Another suggestion is to label your seedlings clearly with something other than a post-it note. It's a bit of a surprise when you separate a bunch of tiny tomato seedlings only to find out later that they were actually...basil. In the first year I pre-seeded tomatoes, zucchini, kale, leeks, broccoli, parsley, and basil indoors on April 1st. Later I planted beans, swiss chard, marigolds, and a bunch of salad greens right in the garden. I liked this initial set, with the exception of the leeks, which looked like blades of grass when I transplanted them into the garden and took forever to mature into pitiful stalks.
All of my seeds came from Seeds of Change, which I chose because they are from organic plants. I've generally liked their supply, but their seed packs are pretty expensive and I've had problems with items backordered (summer doesn't wait around for the seeds to arrive) or canceled altogether (a couple of times without any warning).
The first set of seedlings.
A tomato gets a transplant.
All planted and ready to grow (Bed #1).
Tomatoes and salad greens (Bed #2).
My first year was the summer of 2009 when everyone's Ark filled with water from June 1st to July 15th. Irrigation wasn't necessary, and the cool-weather crops such as lettuces and broccoli did well. I did install a soaker hose (seen in the photo) but used it rarely, and found that by September it had rotted and had several holes, making it completely worthless. In 2010 I sprung for a drip irrigation system from a company called Irrigation Direct. The weather was warm and dry and with the system on a timer, all I really had to do was harvest, eat, and repeat. (Less work is always good, because unfortunately I am not a full-time yard gardener.)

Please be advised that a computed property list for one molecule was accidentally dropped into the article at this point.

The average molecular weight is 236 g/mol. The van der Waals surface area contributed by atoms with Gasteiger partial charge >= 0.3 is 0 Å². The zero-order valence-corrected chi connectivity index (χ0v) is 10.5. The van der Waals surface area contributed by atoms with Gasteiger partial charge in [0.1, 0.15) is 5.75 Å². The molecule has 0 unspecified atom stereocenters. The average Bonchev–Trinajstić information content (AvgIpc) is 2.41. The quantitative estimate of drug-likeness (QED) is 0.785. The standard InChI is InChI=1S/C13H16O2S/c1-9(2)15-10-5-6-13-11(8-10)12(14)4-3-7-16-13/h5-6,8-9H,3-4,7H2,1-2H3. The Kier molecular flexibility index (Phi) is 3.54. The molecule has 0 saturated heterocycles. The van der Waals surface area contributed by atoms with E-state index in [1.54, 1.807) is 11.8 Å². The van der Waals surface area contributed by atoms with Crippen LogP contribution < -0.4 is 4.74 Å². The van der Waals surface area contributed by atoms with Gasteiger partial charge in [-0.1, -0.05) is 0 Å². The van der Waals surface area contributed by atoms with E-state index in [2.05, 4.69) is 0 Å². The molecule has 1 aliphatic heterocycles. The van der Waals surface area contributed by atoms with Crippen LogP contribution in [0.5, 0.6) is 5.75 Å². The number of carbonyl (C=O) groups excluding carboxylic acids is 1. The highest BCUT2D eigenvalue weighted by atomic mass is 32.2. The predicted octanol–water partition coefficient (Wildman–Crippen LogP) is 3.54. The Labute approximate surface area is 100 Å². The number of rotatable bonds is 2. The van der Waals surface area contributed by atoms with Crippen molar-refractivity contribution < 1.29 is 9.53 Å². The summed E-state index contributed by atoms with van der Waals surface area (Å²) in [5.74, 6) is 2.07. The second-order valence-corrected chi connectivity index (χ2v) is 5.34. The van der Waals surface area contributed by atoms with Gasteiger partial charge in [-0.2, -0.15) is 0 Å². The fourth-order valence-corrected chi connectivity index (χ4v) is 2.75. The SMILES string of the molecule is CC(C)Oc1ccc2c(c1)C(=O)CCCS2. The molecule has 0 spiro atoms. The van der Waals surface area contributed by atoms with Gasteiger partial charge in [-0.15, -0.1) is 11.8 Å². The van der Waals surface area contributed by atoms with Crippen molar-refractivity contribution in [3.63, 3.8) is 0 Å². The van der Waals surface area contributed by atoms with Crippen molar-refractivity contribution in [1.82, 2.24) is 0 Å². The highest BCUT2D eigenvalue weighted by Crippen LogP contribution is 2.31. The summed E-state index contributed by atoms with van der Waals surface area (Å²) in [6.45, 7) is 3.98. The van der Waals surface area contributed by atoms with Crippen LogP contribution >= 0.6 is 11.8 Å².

I'm a fan of planting densely because it means less weeding, and this appears to work as long as crops are rotated from year to year. I border the beds with marigolds, which help deter pests, and interplant a lot - one plant of this, one row of that, and so on. The only pesticide I use is Bt, which stands for Bacillus Thuringiensis and is a naturally-occurring bacteria that takes care of cabbage moths on the kale and broccoli. In June the basil has been decimated by June bugs (go figure) so I cover them at night - problem solved. I was told that nocturnal investigations are the best way to figure out what's eating your plants, and this has been mostly true. Neighbors come in handy, too: ours told me he spotted a squirrel running away with one of my tomatoes in its mouth. I considered it my contribution to the squirrel fund in exchange for free acorn cleanup services the fellow provides in the fall.
From seedling to garden jungle in a matter of weeks.
Rows offer the illusion of order and method.
The proof is in the pudding, as they say, and even though many of my techniques were experimental and haphazard, when the sun shines in Arlington things really start growing. We had more salad greens than we could eat, and managed to can a bunch of tomatoes in the form of salsa. Butternut squash has lasted through the winter in the basement, and I think there's a loaf or two of zucchini bread still in the freezer.